Have you ever wanted your very own species of prehistoric dinosaur? While you can’t go to the pet store to pick up a triceratops, you can pick up a dinosaur bichir! These armored fish look something like a mix between a dragon and an eel and definitely make for an interesting freshwater aquarium fish. As a predatory species that require special tank consideration due to their large size and demanding diet, these fish cannot be kept in a community tank and need an intermediate to advanced experience level to really thrive.
Keep reading for everything you need to know about dinosaur bichir care and having dinosaur bichirs in your own aquarium!
Polypterus senegalus is commonly known as the dinosaur bichir, Senegal bichir, Cuvier’s bichir, grey bichir, dragonfish, or dinosaur eel. However, the last name is actually incorrect as this bichir species is still considered a fish, despite their long body.
Dinosaur bichirs are part of the Polypterus genus, which contains 13 species in total; their genus name actually stems from “many wings” or “many fins.” Fossils from early ancestral species of the dinosaur bichir have been traced back to 200 million years ago.
Dinosaur bichirs are one of the most widespread species from Polypterus, occurring in more than 26 African countries, including the major Nile River system; these countries include Egypt, Kenya, Nigeria, and Senegal (hence their Senegal bichir common name). Here, these fish usually live in the shallows of slow-moving and tropical freshwater lakes, floodplains, and swamps. The water temperature remains between 75-82° F (24-28° C) with a fairly neutral pH range between 6.2 and 7.8. These fish tend to live in softer water.
Dinosaur bichirs often live in murky water with poor visibility. Because of this, their eyesight is not the greatest, but they’ve adapted by having a great sense of smell and are able to detect electrical currents through the water to hunt for smaller fish and other food; the size of the food does not matter too much, as long as it can fit in the bichirs’ mouth.
In the wild, the life expectancy of bichirs is unclear, though they may live up to 30 years in captivity if exceptional aquarium care and favorable water conditions are provided.
These long fish are pretty easy to identify as they quite literally look like an ancient dinosaur fish. Dinosaur bichirs are one of the smallest species of Polypterus, but can still grow up to be 20 inches (50 cm) long. They have a grey/beige body that may have random darker blotches across it. Dinosaur bichirs feature a long, serrated dorsal fin that they have the ability to fully extend or lay flush on their back. These bichirs also have two pectoral (side) fins that help them push themselves across the bottom of the aquarium where they live.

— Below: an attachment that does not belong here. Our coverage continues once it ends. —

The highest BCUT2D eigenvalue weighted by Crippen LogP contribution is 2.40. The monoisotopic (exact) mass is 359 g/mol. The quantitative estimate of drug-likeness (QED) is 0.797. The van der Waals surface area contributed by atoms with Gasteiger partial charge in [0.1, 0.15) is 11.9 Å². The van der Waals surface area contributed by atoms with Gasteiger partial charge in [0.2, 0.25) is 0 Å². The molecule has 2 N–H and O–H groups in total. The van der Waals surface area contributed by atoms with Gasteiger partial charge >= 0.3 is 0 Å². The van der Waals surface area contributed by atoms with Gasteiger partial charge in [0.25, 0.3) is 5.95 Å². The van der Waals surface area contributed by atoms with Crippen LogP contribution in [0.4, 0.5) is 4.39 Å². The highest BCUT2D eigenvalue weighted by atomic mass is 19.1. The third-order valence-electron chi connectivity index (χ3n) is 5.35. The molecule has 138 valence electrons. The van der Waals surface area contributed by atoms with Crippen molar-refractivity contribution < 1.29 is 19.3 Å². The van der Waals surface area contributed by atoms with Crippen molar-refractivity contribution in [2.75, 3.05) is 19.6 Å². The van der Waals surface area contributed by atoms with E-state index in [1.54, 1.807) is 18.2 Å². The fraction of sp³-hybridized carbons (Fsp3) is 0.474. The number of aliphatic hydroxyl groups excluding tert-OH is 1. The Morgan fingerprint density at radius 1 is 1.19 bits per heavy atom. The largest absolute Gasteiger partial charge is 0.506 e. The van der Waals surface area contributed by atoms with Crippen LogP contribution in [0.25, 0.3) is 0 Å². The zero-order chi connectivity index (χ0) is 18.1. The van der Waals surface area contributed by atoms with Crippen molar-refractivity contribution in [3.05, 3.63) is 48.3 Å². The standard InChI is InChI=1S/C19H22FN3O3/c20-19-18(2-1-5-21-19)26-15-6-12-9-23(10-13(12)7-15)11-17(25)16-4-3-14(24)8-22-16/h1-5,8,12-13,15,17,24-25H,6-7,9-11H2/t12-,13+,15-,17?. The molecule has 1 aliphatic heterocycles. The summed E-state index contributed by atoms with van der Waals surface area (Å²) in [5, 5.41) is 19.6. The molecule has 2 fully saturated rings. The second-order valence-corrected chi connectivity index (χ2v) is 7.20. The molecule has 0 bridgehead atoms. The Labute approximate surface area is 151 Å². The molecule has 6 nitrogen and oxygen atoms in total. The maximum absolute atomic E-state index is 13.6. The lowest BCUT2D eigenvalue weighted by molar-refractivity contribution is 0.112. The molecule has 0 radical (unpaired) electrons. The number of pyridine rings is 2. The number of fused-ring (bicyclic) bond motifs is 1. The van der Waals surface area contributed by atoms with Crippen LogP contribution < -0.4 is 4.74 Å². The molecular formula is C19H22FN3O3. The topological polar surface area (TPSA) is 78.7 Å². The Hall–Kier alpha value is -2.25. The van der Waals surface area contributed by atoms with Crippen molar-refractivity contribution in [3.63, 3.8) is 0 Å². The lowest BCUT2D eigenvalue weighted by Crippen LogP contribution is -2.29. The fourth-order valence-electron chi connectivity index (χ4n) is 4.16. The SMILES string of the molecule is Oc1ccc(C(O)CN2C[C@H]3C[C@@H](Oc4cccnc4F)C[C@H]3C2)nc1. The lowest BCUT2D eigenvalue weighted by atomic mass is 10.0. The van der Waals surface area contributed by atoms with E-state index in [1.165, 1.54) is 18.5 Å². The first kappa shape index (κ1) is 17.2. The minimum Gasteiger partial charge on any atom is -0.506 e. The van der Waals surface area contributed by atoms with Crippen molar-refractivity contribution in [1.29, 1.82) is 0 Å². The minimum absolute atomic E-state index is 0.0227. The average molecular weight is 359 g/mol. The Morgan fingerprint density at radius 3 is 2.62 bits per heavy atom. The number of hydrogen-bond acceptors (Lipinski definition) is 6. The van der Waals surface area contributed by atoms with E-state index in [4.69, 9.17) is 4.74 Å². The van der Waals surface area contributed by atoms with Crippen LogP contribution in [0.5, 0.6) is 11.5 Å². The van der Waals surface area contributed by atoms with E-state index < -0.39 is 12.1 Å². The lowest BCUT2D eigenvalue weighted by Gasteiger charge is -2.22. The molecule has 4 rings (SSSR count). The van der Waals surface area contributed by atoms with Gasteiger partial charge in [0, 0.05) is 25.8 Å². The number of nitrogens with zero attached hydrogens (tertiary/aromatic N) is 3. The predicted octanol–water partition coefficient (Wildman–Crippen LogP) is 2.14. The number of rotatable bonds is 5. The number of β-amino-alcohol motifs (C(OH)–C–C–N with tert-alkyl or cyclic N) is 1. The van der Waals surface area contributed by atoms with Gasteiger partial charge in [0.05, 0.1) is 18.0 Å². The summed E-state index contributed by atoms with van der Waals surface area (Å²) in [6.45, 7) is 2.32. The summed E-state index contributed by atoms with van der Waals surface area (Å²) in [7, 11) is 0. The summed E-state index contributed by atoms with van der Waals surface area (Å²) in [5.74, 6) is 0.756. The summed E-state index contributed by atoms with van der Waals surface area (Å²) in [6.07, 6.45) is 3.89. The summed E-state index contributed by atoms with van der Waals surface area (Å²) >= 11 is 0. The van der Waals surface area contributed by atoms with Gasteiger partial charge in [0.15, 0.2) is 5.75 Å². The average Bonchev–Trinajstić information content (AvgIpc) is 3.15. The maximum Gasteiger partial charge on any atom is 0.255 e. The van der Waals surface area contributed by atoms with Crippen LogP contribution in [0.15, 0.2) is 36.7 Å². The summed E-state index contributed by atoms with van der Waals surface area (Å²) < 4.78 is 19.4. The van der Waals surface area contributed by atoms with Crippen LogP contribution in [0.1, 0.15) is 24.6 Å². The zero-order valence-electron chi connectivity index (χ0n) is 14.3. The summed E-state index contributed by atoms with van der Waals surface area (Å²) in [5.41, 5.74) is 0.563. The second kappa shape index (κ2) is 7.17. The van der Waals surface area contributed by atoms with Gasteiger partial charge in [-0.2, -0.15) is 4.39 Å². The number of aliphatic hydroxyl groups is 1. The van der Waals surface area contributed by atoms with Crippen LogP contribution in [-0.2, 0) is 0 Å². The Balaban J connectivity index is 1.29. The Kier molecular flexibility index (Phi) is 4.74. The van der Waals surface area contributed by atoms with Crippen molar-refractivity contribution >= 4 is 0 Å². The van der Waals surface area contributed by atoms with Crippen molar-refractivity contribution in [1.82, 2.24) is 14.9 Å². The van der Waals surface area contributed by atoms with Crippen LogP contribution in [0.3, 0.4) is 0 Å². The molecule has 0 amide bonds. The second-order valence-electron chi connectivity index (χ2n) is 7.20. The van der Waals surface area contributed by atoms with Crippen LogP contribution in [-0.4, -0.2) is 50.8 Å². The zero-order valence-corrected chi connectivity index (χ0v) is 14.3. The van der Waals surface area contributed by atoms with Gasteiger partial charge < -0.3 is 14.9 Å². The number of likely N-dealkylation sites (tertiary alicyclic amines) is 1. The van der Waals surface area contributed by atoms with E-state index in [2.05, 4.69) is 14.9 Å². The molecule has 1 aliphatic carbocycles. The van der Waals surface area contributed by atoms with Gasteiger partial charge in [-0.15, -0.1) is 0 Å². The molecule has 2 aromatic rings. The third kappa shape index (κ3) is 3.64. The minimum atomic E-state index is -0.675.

Interestingly, dinosaur bichirs have adapted the ability to breathe air and can remain out of water for some periods of time as long as they stay moist. This also means that dinosaur bichirs can actually drown if they are cut off from an oxygen supply. This ability most likely evolved to help dinosaur bichirs live in murky water with low oxygen levels.
Dinosaur bichirs also have a modified swim bladder, which helps many fish species to maintain buoyancy in the water, and have formed primitive lungs instead. This means that you’ll often witness your bichir swimming to the surface of the water to take a gulp before returning to the bottom of the tank.
These dinosaur fish also have incredibly armored skin that has actually been studied for creating better protective armor with increased mobility.
Other bichir species
While dinosaur bichirs seem to be the most common species of bichir due to their manageable size (in comparison to other bichirs), you will most likely come across these other bichirs that could work for your tank as well:
- Ornate bichir (P. ornatipinnis) – a beautiful species with black and yellow patterning. This bichir is one of the largest in size, with the potential to grow 24 inches (60 cm) long.
- Saddled bichir (P. endlicheri endlicheri) – another long bichir, growing to 30 inches (76 cm) long. Most notably, these bichirs have a longer lower jaw than their upper jaw and are white/yellow with irregular vertical bands across the length of their body. Saddled bichirs can be albino or of the platinum variety as well.
- Barred bichir/Delhezi bichir (P. delhezi) – one of the more common bichir species available to purchase for your tank, and will most likely grow to an adult size of 12-15 inches (30-28 cm) long. This bichir is pretty similar to dinosaur bichirs but features unique darker patterns against its grey body.